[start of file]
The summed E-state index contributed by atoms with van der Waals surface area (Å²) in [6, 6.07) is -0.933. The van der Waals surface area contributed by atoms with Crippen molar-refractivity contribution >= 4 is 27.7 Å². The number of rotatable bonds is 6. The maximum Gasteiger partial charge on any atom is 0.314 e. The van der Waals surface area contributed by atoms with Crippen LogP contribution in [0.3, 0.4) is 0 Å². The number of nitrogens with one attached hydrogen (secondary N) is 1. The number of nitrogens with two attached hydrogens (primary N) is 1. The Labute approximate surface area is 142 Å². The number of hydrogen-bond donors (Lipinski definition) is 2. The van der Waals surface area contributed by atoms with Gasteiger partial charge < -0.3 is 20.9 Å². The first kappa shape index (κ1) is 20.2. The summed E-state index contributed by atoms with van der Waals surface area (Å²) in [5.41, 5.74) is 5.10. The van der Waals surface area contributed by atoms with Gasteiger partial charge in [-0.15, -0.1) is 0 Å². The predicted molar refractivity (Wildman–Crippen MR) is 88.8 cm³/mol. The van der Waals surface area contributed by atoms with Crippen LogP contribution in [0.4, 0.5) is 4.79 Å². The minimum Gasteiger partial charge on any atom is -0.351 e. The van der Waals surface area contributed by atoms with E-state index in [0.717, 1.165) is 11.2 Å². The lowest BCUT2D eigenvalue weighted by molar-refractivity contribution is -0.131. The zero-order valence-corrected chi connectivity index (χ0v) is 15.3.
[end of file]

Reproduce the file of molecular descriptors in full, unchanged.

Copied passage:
The summed E-state index contributed by atoms with van der Waals surface area (Å²) in [6, 6.07) is -0.933. The van der Waals surface area contributed by atoms with Crippen molar-refractivity contribution >= 4 is 27.7 Å². The number of rotatable bonds is 6. The maximum Gasteiger partial charge on any atom is 0.314 e. The van der Waals surface area contributed by atoms with Crippen LogP contribution in [0.3, 0.4) is 0 Å². The number of nitrogens with one attached hydrogen (secondary N) is 1. The number of nitrogens with two attached hydrogens (primary N) is 1. The Labute approximate surface area is 142 Å². The number of hydrogen-bond donors (Lipinski definition) is 2. The van der Waals surface area contributed by atoms with Gasteiger partial charge < -0.3 is 20.9 Å². The first kappa shape index (κ1) is 20.2. The summed E-state index contributed by atoms with van der Waals surface area (Å²) in [5.41, 5.74) is 5.10. The van der Waals surface area contributed by atoms with Gasteiger partial charge in [-0.15, -0.1) is 0 Å². The predicted molar refractivity (Wildman–Crippen MR) is 88.8 cm³/mol. The van der Waals surface area contributed by atoms with Crippen LogP contribution in [0.4, 0.5) is 4.79 Å². The minimum Gasteiger partial charge on any atom is -0.351 e. The van der Waals surface area contributed by atoms with E-state index in [0.717, 1.165) is 11.2 Å². The lowest BCUT2D eigenvalue weighted by molar-refractivity contribution is -0.131. The zero-order valence-corrected chi connectivity index (χ0v) is 15.3.